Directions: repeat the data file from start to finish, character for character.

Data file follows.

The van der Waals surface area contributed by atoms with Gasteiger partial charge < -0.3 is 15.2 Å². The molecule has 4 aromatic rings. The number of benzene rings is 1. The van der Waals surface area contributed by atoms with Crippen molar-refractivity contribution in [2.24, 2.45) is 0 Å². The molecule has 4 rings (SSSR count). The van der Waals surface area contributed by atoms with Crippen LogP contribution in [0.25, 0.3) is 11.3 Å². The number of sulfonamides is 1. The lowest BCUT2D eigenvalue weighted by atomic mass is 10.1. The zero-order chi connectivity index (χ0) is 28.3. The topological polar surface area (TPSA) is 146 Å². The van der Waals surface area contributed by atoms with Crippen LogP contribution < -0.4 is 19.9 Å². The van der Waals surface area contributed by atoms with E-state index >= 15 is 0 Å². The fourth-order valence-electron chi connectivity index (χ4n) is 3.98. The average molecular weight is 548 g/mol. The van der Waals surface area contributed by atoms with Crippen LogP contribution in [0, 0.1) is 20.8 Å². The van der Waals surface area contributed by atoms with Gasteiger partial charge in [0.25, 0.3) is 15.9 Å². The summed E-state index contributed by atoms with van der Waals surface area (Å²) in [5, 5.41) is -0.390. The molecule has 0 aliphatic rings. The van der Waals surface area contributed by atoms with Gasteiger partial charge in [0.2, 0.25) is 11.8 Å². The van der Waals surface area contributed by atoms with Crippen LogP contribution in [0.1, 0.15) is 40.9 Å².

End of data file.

The van der Waals surface area contributed by atoms with Gasteiger partial charge < -0.3 is 15.2 Å². The molecule has 4 aromatic rings. The number of benzene rings is 1. The van der Waals surface area contributed by atoms with Crippen molar-refractivity contribution in [2.24, 2.45) is 0 Å². The molecule has 4 rings (SSSR count). The van der Waals surface area contributed by atoms with Crippen LogP contribution in [0.25, 0.3) is 11.3 Å². The number of sulfonamides is 1. The lowest BCUT2D eigenvalue weighted by atomic mass is 10.1. The zero-order chi connectivity index (χ0) is 28.3. The topological polar surface area (TPSA) is 146 Å². The van der Waals surface area contributed by atoms with Crippen LogP contribution < -0.4 is 19.9 Å². The van der Waals surface area contributed by atoms with E-state index >= 15 is 0 Å². The fourth-order valence-electron chi connectivity index (χ4n) is 3.98. The average molecular weight is 548 g/mol. The van der Waals surface area contributed by atoms with Crippen LogP contribution in [0, 0.1) is 20.8 Å². The van der Waals surface area contributed by atoms with Gasteiger partial charge in [0.25, 0.3) is 15.9 Å². The summed E-state index contributed by atoms with van der Waals surface area (Å²) in [5, 5.41) is -0.390. The molecule has 0 aliphatic rings. The van der Waals surface area contributed by atoms with Gasteiger partial charge in [0.2, 0.25) is 11.8 Å². The van der Waals surface area contributed by atoms with Crippen LogP contribution in [0.1, 0.15) is 40.9 Å².